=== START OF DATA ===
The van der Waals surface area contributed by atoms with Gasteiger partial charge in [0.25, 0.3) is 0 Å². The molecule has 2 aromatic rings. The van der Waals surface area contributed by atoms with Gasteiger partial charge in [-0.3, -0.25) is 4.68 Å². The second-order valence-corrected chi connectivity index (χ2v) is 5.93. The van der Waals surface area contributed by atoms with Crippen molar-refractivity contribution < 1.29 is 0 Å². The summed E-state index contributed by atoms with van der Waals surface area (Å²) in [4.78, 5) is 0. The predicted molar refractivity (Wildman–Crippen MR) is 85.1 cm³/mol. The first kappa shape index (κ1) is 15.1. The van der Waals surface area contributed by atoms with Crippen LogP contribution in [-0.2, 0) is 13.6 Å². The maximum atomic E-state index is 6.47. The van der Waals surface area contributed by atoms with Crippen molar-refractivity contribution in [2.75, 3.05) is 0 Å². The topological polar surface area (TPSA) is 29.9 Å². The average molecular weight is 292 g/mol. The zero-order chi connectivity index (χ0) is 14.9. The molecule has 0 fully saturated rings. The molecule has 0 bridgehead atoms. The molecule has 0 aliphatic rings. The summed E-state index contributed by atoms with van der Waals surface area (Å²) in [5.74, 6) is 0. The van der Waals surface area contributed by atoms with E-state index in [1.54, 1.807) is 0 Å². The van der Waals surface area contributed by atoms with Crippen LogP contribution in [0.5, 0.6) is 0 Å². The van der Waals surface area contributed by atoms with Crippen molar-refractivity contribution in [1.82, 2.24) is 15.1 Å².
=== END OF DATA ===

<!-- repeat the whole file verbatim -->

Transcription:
The van der Waals surface area contributed by atoms with Gasteiger partial charge in [0.25, 0.3) is 0 Å². The molecule has 2 aromatic rings. The van der Waals surface area contributed by atoms with Gasteiger partial charge in [-0.3, -0.25) is 4.68 Å². The second-order valence-corrected chi connectivity index (χ2v) is 5.93. The van der Waals surface area contributed by atoms with Crippen molar-refractivity contribution < 1.29 is 0 Å². The summed E-state index contributed by atoms with van der Waals surface area (Å²) in [4.78, 5) is 0. The predicted molar refractivity (Wildman–Crippen MR) is 85.1 cm³/mol. The first kappa shape index (κ1) is 15.1. The van der Waals surface area contributed by atoms with Crippen LogP contribution in [-0.2, 0) is 13.6 Å². The maximum atomic E-state index is 6.47. The van der Waals surface area contributed by atoms with Crippen molar-refractivity contribution in [2.75, 3.05) is 0 Å². The topological polar surface area (TPSA) is 29.9 Å². The average molecular weight is 292 g/mol. The zero-order chi connectivity index (χ0) is 14.9. The molecule has 0 fully saturated rings. The molecule has 0 bridgehead atoms. The molecule has 0 aliphatic rings. The summed E-state index contributed by atoms with van der Waals surface area (Å²) in [5.74, 6) is 0. The van der Waals surface area contributed by atoms with E-state index in [1.54, 1.807) is 0 Å². The van der Waals surface area contributed by atoms with Crippen LogP contribution in [0.5, 0.6) is 0 Å². The van der Waals surface area contributed by atoms with Crippen molar-refractivity contribution in [1.82, 2.24) is 15.1 Å².